Peter Harrington is an AGI alumnus having worked for the organisation in Liberia between 2010 and 2012. He is now a Fullbright Scholar at the Kennedy School of Government, Harvard.
Earlier this month Tony Blair gave a speech on ‘Seizing Africa’s Opportunity’ in Houston, Texas. Speaking to the business and philanthropic community in the world’s oil capital and the US’s fourth biggest city, his message was simple. Today, Africa’s breakthrough depends not on aid but on better governance, and investors and the private sector have a big role to play.
The venue for the event was the Baker Institute at Rice University, a think tank set up by Secretary James Baker, former Chief of Staff to President Reagan and Secretary of State under President Bush Snr. Since its creation, the Institute has built a world-beating reputation as an academic center on energy and particularly extractive resources governance, thanks in no small part to its formidable founder and its similarly formidable director, former US Ambassador Edward Djerijian.
The ‘Africa rising’ theme is a familiar one today, but Tony Blair’s message in Houston went further. He framed the extent of the progress on the continent. Massive strides have been made in tackling disease, and he paid tribute to President G.W. Bush’s PEPFAR initiative to combat AIDS which has helped better treatment reach 4 million people. Eighty-eight million people now have access to bed nets to tackle malaria, and 40 million more children are going to school. Increased aid – like the agreement struck with President Bush’s help at Gleneagles in 2005 – helped achieve this.
But Africa faces a different kind of challenge today. Rather than how to use aid to address crises across the continent; the challenge for Africa is how to use its resources, businesses and potential to lift millions out of poverty. The last decade underlines this shift. Income per person in Africa has increased by 30% having shrunk for the previous 20 years. Foreign direct investment into Africa more than tripled between 2002 and 2012. Perhaps most importantly of all, given this event’s setting, Africa has 10% of the world’s known oil reserves and 40% of its gold. Since very little exploration has actually taken place in Africa compared to the rich world, that proportion may only be a fraction of the natural resource wealth lying beneath the continent’s topsoil.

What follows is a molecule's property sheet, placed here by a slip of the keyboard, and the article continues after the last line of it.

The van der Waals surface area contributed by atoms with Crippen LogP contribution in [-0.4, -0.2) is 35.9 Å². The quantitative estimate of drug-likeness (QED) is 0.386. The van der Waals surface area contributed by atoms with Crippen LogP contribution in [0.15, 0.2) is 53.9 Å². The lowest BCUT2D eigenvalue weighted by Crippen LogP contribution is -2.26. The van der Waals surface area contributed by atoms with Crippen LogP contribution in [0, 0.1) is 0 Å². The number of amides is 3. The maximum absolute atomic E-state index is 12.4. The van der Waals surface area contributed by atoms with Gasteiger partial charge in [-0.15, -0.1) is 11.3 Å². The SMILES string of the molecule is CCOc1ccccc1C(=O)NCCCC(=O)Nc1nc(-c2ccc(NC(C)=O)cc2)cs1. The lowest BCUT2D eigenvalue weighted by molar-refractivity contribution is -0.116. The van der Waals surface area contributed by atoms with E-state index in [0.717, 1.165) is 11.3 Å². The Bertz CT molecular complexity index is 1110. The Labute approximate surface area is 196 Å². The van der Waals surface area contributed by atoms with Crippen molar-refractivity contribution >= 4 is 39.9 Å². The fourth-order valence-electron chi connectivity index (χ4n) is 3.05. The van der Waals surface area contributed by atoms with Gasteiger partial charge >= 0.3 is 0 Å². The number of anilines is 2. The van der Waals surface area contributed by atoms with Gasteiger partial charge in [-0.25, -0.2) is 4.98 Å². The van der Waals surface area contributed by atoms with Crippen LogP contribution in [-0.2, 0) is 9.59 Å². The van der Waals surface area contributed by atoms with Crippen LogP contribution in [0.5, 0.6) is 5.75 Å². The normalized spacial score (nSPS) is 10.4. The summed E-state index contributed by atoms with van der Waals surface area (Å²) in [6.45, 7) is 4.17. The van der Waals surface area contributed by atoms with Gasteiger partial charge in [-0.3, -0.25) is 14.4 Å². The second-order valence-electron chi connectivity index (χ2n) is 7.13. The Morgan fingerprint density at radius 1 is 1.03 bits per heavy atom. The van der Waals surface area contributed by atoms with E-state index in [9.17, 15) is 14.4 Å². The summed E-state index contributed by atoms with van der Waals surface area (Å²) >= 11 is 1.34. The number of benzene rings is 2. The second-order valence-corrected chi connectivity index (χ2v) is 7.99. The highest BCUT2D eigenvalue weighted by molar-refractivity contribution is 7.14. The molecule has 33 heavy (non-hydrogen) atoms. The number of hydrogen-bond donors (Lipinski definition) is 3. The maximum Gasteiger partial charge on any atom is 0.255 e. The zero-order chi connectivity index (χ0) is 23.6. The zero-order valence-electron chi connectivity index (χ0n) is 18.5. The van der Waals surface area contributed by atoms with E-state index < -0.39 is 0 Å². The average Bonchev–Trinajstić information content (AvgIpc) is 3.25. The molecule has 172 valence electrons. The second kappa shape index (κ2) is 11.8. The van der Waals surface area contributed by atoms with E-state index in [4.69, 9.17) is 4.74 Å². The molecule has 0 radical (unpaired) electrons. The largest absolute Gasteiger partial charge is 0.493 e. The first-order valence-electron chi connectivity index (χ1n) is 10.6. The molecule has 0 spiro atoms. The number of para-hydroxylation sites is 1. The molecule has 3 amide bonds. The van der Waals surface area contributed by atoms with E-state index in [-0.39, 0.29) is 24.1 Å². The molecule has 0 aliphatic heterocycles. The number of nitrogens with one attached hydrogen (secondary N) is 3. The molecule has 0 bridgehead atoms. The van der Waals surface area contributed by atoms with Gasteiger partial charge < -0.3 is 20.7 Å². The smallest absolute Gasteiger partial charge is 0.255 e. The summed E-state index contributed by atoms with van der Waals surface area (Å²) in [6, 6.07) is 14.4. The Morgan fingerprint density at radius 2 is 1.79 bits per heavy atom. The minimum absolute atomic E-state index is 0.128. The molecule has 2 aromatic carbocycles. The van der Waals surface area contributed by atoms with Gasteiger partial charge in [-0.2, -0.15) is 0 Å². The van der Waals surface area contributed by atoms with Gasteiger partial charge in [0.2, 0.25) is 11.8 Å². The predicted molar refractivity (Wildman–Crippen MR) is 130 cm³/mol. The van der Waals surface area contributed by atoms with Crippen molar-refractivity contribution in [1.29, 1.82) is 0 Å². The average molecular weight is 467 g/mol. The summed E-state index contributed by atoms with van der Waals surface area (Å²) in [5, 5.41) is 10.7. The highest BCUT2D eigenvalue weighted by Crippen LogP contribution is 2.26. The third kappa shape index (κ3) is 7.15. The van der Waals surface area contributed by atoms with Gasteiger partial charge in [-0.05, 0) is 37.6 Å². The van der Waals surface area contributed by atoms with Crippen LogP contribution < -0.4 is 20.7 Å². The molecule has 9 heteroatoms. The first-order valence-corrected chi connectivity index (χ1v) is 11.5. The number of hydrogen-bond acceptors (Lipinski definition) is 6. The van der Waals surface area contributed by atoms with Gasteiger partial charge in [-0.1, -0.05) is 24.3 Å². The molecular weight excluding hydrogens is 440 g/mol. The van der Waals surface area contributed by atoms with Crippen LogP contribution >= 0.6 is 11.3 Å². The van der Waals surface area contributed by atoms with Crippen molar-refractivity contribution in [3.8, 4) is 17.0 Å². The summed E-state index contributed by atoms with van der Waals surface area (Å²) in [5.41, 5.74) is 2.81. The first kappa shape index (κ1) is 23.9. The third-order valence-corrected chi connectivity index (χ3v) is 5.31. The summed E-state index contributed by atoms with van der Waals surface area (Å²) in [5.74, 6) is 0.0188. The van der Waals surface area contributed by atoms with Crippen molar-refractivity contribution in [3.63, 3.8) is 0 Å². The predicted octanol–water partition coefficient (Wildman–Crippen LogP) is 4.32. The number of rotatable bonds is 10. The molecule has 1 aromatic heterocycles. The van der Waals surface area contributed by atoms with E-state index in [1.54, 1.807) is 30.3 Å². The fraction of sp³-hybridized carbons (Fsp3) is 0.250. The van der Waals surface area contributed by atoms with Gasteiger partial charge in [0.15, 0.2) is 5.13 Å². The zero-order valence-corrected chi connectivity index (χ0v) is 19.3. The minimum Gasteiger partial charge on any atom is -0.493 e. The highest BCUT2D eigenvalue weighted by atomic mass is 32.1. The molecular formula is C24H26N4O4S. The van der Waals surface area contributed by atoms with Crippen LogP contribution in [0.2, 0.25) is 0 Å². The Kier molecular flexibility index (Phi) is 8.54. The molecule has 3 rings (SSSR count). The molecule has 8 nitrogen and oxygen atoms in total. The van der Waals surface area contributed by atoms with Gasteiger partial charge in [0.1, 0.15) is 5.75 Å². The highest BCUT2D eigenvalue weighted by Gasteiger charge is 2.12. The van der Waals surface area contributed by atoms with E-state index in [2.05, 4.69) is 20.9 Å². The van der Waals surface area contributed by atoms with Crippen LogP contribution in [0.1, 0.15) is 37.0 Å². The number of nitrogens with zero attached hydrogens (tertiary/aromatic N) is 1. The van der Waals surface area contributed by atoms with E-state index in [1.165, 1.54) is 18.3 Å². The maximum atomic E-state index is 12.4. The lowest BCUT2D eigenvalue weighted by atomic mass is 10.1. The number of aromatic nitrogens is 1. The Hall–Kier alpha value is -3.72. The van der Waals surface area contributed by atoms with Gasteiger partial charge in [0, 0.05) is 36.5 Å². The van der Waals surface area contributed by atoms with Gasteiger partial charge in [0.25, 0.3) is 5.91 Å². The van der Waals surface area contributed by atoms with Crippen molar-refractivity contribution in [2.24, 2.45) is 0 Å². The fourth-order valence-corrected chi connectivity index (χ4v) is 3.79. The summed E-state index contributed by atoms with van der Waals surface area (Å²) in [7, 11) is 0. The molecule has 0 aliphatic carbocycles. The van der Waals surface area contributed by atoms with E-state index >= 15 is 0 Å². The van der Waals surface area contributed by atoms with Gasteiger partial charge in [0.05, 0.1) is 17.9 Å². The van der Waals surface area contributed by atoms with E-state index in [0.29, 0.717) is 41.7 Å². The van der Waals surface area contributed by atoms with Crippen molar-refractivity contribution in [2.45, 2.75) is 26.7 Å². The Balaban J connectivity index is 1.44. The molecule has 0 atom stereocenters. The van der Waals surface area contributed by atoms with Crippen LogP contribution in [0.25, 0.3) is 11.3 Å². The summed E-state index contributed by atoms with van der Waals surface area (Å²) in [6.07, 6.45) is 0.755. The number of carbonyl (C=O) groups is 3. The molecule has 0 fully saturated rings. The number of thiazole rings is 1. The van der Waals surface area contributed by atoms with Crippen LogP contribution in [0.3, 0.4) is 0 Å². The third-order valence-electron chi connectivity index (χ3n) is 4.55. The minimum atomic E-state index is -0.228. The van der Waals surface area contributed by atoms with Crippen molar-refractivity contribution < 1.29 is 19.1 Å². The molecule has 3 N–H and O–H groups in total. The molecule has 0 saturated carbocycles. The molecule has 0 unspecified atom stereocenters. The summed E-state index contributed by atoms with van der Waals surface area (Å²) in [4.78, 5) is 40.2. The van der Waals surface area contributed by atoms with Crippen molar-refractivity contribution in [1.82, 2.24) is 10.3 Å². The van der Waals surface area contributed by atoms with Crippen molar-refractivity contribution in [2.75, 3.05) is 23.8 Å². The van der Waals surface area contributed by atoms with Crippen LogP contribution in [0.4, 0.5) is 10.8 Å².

Tony Blair argued that unlocking this potential depends on three fundamentals to growth that Africa has lacked: electricity, without which no country can be productive; infrastructure, without which no economy can move; and quality private sector investment, without which there is no growth and economy at all. And successfully putting these fundamentals in place depends on one thing: governance.
AGI exists because in many countries that governance – the capacity of a government to act to enable things like access to electricity and roads – falls short of what it needs to be to meet the needs and expectations of Africa’s growing, young populations. In many of the African countries AGI works in, around half the population is under 25 years old, so the need for growth and development is urgent and will only increase. The sustained support that AGI’s advisors provide helps governments keep up with that need.
Of course, these fundamentals are only a beginning. In response to a question from the audience about unleashing the huge untapped energy of Africa’s youth, Tony Blair responded that education must be among a country’s next priorities and with sustainable growth, the successes in increasing access to education can expand to improve the quality of education. And prompted by Ambassador Djerijian on the question of selecting whom to work with, Tony Blair emphasized the importance of bold leadership and the demonstrated desire to reform.
But given Houston’s position as a global business hub, the biggest emphasis was on the role and critical contribution that the private sector can and must make to help Africa seize its opportunity. Africa’s emerging economies need investment that generates jobs and stimulates knock-on opportunities for local businesses. And Africa’s governments also need the world-leading expertise clustered in Houston to extract the deep, inaccessible but valuable natural resources like oil. In the past bad governance and, on occasion, bad practice by the extractives sector has led to these resources being a barrier rather than a bridge to development with wealth being retained by small elites rather than benefitting the country as a whole. But this does not need to be the case; resource wealth can play a huge role in Africa’s development and become a ladder to prosperity. The key to this, according to Tony Blair, is better governance.
This was an underlying theme of Tuesday’s discussion: better governance can be a win-win for the countries concerned, and for their private sector partners. When a government creates a predictable environment for investment, tax and contracting, investors breathe easier. And when regulations are clear and consistent, business has a partner it can work with for the long term. As more and more companies wake up to the simple insight that what is good for governments is often good for business too, they are looking for ways to do more to help governments improve. How those vehicles take shape has enormous significance for international development, and the potential for enormous impact on millions of lives in Africa and beyond.